Has anyone asked what exactly the United States seeks to have in a post-Karzai Afghanistan? Presumably Washington has given up on the idea of a traditional Western democracy. The country is just not culturally disposed in that manner. Pashtun tribal councils dominate in their primarily south and eastern regions and similar socio-ethnic situations exist in the northern and western areas of Tajiks, Hazara, and Uzbeks. Smaller ethnic groupings spread around the nation. For the ordinary American citizen footing the bill, there has been no explanation as to why Afghanistan is strategically important to the U.S. There are no dominoes to fall; there is no great energy wealth to protect or seaways to dominate.
The United States, with all good intentions, has fallen into the trap once again of seeking to bring western culture, morality and ethics to a part of the world that for centuries has shown it eschews such conversion. There are no plums for Jack Horner to pull out of the pie — unless one wants to interdict the massive trade in opium and its products that now even more than pre-2001 are grown, transformed into heroin, and transported through Afghanistan. Apparently, however, the Washington administrations have given up on earlier efforts to halt or even reduce that historic commerce.
Back in the good old, bad old days of Vietnam, when the U.S. was unhappy with a leader or his leadership, he was removed. Sometimes this was accomplished by legalistic means, sometimes by what was known as “executive action,” not to be confused with today’s overused White House privilege. This was when the “total war” concepts of WW2 had been transferred to all aspects of the Cold War of which Indochina had become a part. Afghanistan has never evolved as a nation beyond this same form of sanguinary governance. Some attribute this environment to being a vestige of colonialism. That could be well argued, but it would be untrue. Tribal authoritarianism comes in many forms and persists today in many regions of the world. Afghanistan is not unique in its retention of its ancient and brutal ways.
As Bill Clinton likes to recall, the United States’ intelligence community was chasing Osama bin Laden around Africa and the Middle East during his presidency. It has been argued that if OBL hadn’t chosen Afghanistan to set up his main sanctuary and training facility, the U.S. never would have invaded. Bin Laden’s former wartime mujahideen connections with the Taliban against the Soviets in Afghanistan offered a political and geographical advantage that, for instance, Sudan, an earlier Osama bolt hole, didn’t provide.
There remains the unspoken question of “Why don’t we just have uncontrollable Karzai eliminated in tried and true Chicago fashion along with some of his key Afghan mafia buddies?” It’s certainly not that we haven’t done that sort of thing before. And it can’t be because the current American president is too squeamish over targeted killing. Obama’s approval of drone strikes in spite of their record of collateral casualties argues against any hesitancy toward “executive action” on his part. If anything, the current White House seems to view carefully targeted killing to be the more acceptable way to wage war rather than the far more bloody and costly traditional war-fighting we have participated in recently in Afghanistan and Iraq.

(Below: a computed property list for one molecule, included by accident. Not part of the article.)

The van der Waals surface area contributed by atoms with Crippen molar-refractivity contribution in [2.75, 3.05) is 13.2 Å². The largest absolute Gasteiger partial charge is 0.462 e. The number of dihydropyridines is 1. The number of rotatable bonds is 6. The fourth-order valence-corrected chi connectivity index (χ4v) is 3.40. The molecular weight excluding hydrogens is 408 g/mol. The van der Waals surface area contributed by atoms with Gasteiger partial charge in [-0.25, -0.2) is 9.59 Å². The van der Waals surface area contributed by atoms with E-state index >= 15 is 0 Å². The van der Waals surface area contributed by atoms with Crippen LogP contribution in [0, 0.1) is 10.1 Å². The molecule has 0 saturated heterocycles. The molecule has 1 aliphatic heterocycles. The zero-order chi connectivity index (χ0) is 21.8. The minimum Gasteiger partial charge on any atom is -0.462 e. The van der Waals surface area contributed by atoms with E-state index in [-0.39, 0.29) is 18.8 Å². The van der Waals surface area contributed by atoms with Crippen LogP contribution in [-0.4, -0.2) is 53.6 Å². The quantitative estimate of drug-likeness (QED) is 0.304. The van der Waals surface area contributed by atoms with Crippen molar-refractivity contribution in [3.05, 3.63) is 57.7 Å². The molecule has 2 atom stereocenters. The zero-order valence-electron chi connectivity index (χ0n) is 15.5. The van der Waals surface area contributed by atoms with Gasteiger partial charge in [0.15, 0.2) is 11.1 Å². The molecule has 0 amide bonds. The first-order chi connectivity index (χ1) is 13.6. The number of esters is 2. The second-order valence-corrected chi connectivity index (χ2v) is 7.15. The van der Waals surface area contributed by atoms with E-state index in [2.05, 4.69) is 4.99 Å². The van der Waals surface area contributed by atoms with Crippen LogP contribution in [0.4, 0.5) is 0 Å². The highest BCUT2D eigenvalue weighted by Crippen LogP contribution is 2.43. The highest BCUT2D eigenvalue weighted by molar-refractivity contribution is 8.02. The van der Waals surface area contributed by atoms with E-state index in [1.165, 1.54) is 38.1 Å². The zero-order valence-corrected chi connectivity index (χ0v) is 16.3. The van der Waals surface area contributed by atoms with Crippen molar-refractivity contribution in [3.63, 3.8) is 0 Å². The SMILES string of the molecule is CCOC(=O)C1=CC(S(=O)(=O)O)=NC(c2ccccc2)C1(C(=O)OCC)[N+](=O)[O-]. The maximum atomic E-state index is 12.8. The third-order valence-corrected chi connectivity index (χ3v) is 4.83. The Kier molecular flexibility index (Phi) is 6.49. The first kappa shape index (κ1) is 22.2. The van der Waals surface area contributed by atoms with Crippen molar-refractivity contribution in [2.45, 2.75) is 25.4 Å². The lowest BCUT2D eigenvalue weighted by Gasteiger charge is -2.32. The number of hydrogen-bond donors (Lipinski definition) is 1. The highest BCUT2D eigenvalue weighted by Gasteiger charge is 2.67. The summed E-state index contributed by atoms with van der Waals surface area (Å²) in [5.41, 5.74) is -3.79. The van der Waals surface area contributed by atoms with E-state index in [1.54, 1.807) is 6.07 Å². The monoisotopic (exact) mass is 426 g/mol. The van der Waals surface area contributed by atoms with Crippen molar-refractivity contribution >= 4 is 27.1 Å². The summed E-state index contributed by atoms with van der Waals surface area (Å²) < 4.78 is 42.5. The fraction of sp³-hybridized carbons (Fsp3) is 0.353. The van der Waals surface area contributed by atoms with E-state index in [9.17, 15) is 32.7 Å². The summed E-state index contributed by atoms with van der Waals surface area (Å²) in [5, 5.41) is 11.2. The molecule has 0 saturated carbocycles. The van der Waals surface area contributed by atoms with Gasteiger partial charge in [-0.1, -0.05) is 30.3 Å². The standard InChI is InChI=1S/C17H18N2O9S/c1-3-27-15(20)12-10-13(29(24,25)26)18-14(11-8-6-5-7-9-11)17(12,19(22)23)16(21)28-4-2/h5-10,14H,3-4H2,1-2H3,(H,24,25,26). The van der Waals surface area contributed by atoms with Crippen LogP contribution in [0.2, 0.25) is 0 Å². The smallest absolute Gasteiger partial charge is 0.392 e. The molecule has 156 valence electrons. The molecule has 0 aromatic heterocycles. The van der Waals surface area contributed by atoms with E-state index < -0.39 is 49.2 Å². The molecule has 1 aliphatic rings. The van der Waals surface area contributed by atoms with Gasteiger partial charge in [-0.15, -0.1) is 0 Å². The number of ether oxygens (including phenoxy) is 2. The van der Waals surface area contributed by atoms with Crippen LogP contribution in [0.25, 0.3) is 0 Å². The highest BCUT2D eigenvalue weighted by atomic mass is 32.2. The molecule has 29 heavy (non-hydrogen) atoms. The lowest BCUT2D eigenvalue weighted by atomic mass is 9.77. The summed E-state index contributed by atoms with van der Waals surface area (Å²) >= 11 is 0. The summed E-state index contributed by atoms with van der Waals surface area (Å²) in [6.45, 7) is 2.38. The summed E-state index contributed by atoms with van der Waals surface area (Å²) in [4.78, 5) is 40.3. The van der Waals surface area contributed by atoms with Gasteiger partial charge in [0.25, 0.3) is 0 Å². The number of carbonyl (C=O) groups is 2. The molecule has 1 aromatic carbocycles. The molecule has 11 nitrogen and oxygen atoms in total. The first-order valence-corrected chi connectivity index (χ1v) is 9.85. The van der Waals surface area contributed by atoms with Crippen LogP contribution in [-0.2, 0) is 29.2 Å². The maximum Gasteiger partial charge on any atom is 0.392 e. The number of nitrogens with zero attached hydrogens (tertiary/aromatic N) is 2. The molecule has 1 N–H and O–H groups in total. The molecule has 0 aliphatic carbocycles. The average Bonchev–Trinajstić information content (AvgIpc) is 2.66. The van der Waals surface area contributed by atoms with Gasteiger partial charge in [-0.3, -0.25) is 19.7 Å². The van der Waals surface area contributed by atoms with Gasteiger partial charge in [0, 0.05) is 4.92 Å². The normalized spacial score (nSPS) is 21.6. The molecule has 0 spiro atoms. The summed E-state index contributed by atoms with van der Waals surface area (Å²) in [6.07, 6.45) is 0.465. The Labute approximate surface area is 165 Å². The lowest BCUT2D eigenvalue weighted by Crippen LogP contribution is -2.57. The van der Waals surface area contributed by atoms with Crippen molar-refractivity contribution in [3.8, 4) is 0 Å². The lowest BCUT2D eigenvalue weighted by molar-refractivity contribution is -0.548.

The answer may be more hopeful than realistic. The Administration’s NSC staff along with the Secretary of State, John Kerry, decided that Karzai will disappear anyhow from office in a short while and we therefore can avoid a messy coup d’état. The groundwork has been laid by a Department of Defense that is operating under instructions to put as favorable a face as possible on the political-military situation in Afghanistan during the 2014 mid-term election year.
The worst assessment that is offered by U.S. military spokesmen is that the Afghan forces have been achieving military successes, but they will continue to need substantial logistical support for the indefinite future after the American troops leave. To not remain in such a close and cooperative relationship carries the danger of losing “all” that has been gained over the years of combat and national restructuring. The clearest and most direct view of the future in Afghanistan was given by the departing U.S. Army operational commander, Lt. General Mark Milley when he indicated that without American/international backup, “ It would be a challenge for them [the Afghan forces] to be able to sustain themselves.”
The reality of Afghanistan is that the United States doesn’t have any strategic interest in that territory other than in support of any future full-scale conflict with Iran in addition to the basic fear of the reestablishment of an international jihadist movement such as al Qaeda. At this point with all the other al Qaeda and al Qaeda affiliates operating in the Middle East and Africa, Afghanistan no longer needs to be counted on for their support. But then, of course, there is that income that is derived from Afghanistan’s participation in the world’s opium trafficking on which the jihadi want to get their hands. Now that would be an interesting battle: al Qaeda versus the Afghan Taliban.